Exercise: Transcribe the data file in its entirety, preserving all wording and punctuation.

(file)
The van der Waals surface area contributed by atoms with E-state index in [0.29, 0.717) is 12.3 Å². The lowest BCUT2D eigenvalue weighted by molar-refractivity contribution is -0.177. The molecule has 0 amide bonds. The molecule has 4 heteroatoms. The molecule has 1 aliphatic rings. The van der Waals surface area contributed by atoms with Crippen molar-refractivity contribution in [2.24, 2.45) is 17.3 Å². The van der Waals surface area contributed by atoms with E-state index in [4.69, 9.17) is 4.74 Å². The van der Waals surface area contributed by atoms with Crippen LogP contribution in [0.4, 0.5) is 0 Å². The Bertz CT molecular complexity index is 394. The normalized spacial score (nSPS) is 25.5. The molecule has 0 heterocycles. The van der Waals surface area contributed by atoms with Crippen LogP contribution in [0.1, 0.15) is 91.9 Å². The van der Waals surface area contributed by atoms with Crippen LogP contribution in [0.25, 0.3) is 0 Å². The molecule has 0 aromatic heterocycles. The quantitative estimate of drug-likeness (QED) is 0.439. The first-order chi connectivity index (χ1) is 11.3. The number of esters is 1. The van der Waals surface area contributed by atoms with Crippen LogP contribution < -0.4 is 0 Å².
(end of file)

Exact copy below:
The van der Waals surface area contributed by atoms with E-state index in [0.29, 0.717) is 12.3 Å². The lowest BCUT2D eigenvalue weighted by molar-refractivity contribution is -0.177. The molecule has 0 amide bonds. The molecule has 4 heteroatoms. The molecule has 1 aliphatic rings. The van der Waals surface area contributed by atoms with Crippen molar-refractivity contribution in [2.24, 2.45) is 17.3 Å². The van der Waals surface area contributed by atoms with E-state index in [4.69, 9.17) is 4.74 Å². The van der Waals surface area contributed by atoms with Crippen LogP contribution in [0.4, 0.5) is 0 Å². The Bertz CT molecular complexity index is 394. The normalized spacial score (nSPS) is 25.5. The molecule has 0 heterocycles. The van der Waals surface area contributed by atoms with Crippen LogP contribution in [0.1, 0.15) is 91.9 Å². The van der Waals surface area contributed by atoms with Crippen LogP contribution in [0.25, 0.3) is 0 Å². The molecule has 0 aromatic heterocycles. The quantitative estimate of drug-likeness (QED) is 0.439. The first-order chi connectivity index (χ1) is 11.3. The number of esters is 1. The van der Waals surface area contributed by atoms with Crippen LogP contribution < -0.4 is 0 Å².